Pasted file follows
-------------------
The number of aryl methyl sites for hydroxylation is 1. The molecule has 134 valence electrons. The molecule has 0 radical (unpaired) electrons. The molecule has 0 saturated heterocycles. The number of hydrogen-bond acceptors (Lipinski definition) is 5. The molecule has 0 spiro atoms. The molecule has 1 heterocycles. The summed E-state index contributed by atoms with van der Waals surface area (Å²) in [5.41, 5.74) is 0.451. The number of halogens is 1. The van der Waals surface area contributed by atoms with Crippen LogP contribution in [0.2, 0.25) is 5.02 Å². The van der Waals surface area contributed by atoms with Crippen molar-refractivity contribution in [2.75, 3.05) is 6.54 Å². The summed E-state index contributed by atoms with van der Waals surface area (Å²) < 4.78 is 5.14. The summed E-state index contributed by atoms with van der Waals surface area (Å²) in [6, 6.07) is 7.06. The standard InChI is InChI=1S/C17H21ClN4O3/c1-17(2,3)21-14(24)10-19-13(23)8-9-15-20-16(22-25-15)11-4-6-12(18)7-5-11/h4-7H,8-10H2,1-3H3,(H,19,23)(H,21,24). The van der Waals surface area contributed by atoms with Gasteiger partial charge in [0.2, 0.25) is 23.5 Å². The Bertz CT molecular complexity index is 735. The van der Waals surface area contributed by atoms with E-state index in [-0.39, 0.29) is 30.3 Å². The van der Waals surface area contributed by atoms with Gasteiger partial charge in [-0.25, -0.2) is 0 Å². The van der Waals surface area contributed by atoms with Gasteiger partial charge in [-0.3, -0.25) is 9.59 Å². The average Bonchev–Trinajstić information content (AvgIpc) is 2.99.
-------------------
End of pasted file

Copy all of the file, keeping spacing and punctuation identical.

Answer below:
The number of aryl methyl sites for hydroxylation is 1. The molecule has 134 valence electrons. The molecule has 0 radical (unpaired) electrons. The molecule has 0 saturated heterocycles. The number of hydrogen-bond acceptors (Lipinski definition) is 5. The molecule has 0 spiro atoms. The molecule has 1 heterocycles. The summed E-state index contributed by atoms with van der Waals surface area (Å²) in [5.41, 5.74) is 0.451. The number of halogens is 1. The van der Waals surface area contributed by atoms with Crippen LogP contribution in [0.2, 0.25) is 5.02 Å². The van der Waals surface area contributed by atoms with Crippen molar-refractivity contribution in [2.75, 3.05) is 6.54 Å². The summed E-state index contributed by atoms with van der Waals surface area (Å²) < 4.78 is 5.14. The summed E-state index contributed by atoms with van der Waals surface area (Å²) in [6, 6.07) is 7.06. The standard InChI is InChI=1S/C17H21ClN4O3/c1-17(2,3)21-14(24)10-19-13(23)8-9-15-20-16(22-25-15)11-4-6-12(18)7-5-11/h4-7H,8-10H2,1-3H3,(H,19,23)(H,21,24). The van der Waals surface area contributed by atoms with Gasteiger partial charge in [0.2, 0.25) is 23.5 Å². The Bertz CT molecular complexity index is 735. The van der Waals surface area contributed by atoms with E-state index in [-0.39, 0.29) is 30.3 Å². The van der Waals surface area contributed by atoms with Gasteiger partial charge in [-0.25, -0.2) is 0 Å². The van der Waals surface area contributed by atoms with Gasteiger partial charge in [-0.3, -0.25) is 9.59 Å². The average Bonchev–Trinajstić information content (AvgIpc) is 2.99.